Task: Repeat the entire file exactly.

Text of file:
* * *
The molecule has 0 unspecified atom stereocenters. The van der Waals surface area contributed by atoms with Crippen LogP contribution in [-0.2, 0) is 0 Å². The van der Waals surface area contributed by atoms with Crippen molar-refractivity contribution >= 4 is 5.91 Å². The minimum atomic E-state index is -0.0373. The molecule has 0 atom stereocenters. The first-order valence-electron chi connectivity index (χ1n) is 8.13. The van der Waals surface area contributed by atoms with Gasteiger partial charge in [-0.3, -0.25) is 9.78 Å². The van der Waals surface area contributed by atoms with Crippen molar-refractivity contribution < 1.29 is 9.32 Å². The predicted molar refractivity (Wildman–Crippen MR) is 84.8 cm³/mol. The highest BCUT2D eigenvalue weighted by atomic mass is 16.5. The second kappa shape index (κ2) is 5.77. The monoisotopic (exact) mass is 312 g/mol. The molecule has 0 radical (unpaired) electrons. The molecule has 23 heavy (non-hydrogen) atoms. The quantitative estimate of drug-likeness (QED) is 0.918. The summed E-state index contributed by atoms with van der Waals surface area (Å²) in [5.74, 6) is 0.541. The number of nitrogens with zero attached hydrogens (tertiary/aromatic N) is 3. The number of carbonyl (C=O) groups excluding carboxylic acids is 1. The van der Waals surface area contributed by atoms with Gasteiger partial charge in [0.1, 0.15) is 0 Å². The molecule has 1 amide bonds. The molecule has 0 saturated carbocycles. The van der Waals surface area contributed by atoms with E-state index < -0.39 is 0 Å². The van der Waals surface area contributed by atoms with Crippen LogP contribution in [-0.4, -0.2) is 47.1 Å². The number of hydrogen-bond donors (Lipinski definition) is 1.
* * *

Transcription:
The molecule has 0 unspecified atom stereocenters. The van der Waals surface area contributed by atoms with Crippen LogP contribution in [-0.2, 0) is 0 Å². The van der Waals surface area contributed by atoms with Crippen molar-refractivity contribution >= 4 is 5.91 Å². The minimum atomic E-state index is -0.0373. The molecule has 0 atom stereocenters. The first-order valence-electron chi connectivity index (χ1n) is 8.13. The van der Waals surface area contributed by atoms with Gasteiger partial charge in [-0.3, -0.25) is 9.78 Å². The van der Waals surface area contributed by atoms with Crippen molar-refractivity contribution < 1.29 is 9.32 Å². The predicted molar refractivity (Wildman–Crippen MR) is 84.8 cm³/mol. The highest BCUT2D eigenvalue weighted by atomic mass is 16.5. The second kappa shape index (κ2) is 5.77. The monoisotopic (exact) mass is 312 g/mol. The molecule has 0 radical (unpaired) electrons. The molecule has 23 heavy (non-hydrogen) atoms. The quantitative estimate of drug-likeness (QED) is 0.918. The summed E-state index contributed by atoms with van der Waals surface area (Å²) in [5.74, 6) is 0.541. The number of nitrogens with zero attached hydrogens (tertiary/aromatic N) is 3. The number of carbonyl (C=O) groups excluding carboxylic acids is 1. The van der Waals surface area contributed by atoms with Gasteiger partial charge in [0.1, 0.15) is 0 Å². The molecule has 1 amide bonds. The molecule has 0 saturated carbocycles. The van der Waals surface area contributed by atoms with E-state index < -0.39 is 0 Å². The van der Waals surface area contributed by atoms with Crippen LogP contribution in [-0.4, -0.2) is 47.1 Å². The number of hydrogen-bond donors (Lipinski definition) is 1.